08 May 2020
In a previous blog post, I wrote about my app crashing when it was installed via TestFlight. In this blog post, I will go into more detail about how I debugged the problem using logs and crash reports.
First, a quick recap of the problem. I wrote a stand-alone watchOS app. The app worked when installed via Xcode to my Apple Watch. However, it crashed when installed via TestFlight. This happened on both my and my husband’s watches.
My first step was to get the logs. In my case, there were two log files I wanted to look at. One was the log messages my app created using the unified logging system. The other was the crash report.
I installed sysdiagnose on my watch to see the unified logging messages. I followed these instructions (you will need to be logged into your apple developer account to view these instructions) to create a
co-sysdiagnose file and copy it to my computer. The co-sysdiagnose tar file contains two tar.gz files, one for the iPhone and one for the watch. The watch file will have a name like:
The extracted archive contains many files and directories. The file that contains the log messages is
system_logs.logarchive located at:
This file can be opened in the Console app (located on your computer in Applications -> Utilities).
All info and debug messages will be shown automatically. Usually, when using the Console app you would need to select these options under the Action menu. There were a lot of log messages displayed. These are from various systems on the Apple Watch. To filter the log messages so I could see just mine, I entered the subsystem my log messages used.
The crash report is also located in the extracted archive at:
Crash reports are also available when an app is distributed through TestFlight. This is not the case when an app is released on the App Store. In that case, the user needs to opt in to sending crash reports and statistics to the developer. To download a crash report go to Xcode -> Windows -> Organizer and click on the crashes tab. However, it can take up to a day for the reports to be available.
Crash reports can also be copied from the device to your computer. On the iPhone go to the Settings app -> Privacy -> Analytics & Improvements -> Analytics Data to see the files.
It can take a while for the files to sync from the watch to the phone. If the crash report is not on the phone, then it is likely still on the watch. Go to the Watch app on the iPhone and then General -> Diagnostic Logs to see the crash report.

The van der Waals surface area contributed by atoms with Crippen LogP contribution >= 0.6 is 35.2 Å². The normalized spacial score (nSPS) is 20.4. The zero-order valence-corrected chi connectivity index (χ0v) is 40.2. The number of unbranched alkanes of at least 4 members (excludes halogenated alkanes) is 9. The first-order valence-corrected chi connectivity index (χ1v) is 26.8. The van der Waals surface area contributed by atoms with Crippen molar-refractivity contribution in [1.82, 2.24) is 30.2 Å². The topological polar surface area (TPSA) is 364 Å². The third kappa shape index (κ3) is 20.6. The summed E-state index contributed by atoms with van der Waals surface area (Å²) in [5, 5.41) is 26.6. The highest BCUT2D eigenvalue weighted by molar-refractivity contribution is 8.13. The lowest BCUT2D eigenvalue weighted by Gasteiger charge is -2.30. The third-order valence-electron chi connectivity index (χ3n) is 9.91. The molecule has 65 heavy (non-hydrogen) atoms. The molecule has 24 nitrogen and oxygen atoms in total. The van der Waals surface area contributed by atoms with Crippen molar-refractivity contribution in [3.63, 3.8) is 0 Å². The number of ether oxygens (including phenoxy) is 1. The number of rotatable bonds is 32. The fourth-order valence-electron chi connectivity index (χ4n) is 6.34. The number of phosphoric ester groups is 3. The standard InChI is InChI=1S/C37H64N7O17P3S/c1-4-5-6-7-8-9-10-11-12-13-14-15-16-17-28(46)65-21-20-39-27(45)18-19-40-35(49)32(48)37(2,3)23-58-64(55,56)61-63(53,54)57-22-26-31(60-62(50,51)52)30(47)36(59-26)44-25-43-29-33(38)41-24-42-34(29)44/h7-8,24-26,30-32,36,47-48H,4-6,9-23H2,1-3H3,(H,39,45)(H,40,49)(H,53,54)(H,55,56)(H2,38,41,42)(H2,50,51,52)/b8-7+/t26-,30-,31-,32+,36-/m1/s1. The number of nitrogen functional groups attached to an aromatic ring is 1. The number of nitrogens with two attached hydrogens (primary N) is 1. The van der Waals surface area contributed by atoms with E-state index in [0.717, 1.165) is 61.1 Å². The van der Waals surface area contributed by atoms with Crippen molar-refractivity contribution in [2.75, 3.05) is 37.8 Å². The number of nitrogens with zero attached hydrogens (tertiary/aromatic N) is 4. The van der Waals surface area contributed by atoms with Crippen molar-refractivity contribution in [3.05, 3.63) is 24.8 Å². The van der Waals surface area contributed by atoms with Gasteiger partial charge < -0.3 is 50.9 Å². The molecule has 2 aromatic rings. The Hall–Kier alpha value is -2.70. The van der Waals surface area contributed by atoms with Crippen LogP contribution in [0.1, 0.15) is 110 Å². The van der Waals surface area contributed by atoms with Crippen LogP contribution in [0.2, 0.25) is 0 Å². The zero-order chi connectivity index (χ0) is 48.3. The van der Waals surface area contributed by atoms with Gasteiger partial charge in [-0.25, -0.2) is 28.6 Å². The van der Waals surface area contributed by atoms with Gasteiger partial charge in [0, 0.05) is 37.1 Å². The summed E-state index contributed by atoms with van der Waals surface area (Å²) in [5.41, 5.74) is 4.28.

In both locations, the crash report can be shared via the standard share icon. I use AirDrop to transfer files to my computer.
Regardless of how the crash report was obtained, the debug symbols need to be downloaded. In Xcode go to Window -> Organizer and click on the “Download Debug Symbols” button. It is on the right-hand side of the screen for each archive. Note: This is dependant upon the symbols having been submitted when uploading the app’s archive to TestFlight. This is done by checking the “Upload your app’s symbols to receive symbolication reports from Apple” option when submitting the Archive.
The debug symbols translate the hexadecimal addresses of the thread backtraces into function names and line numbers. This makes the crash report readable by humans.
Opening the crash report takes a few steps:
- Rename the file to have a .crash extension. `app_name.ips.beta -> app_name.ips.beta.crash’
- Go to Window -> Devices and Simulators
- Select the connected device and then click on the View Device Logs button. (The iPhone will need to be attached to the computer either by USB cable or have wireless enabled)
- Drag the `app_name.ips.beta.crash’ into the list of log files
- See Adding Identifiable Symbol Names to a Crash Report for more details.
I looked at the crash report and saw the app crashed when it decoded the contents of a plist file. The log messages from my app showed the same thing. The app logged it was about to decode the file and then no further messages.
Here is an excerpt of the relevant part of the crash report: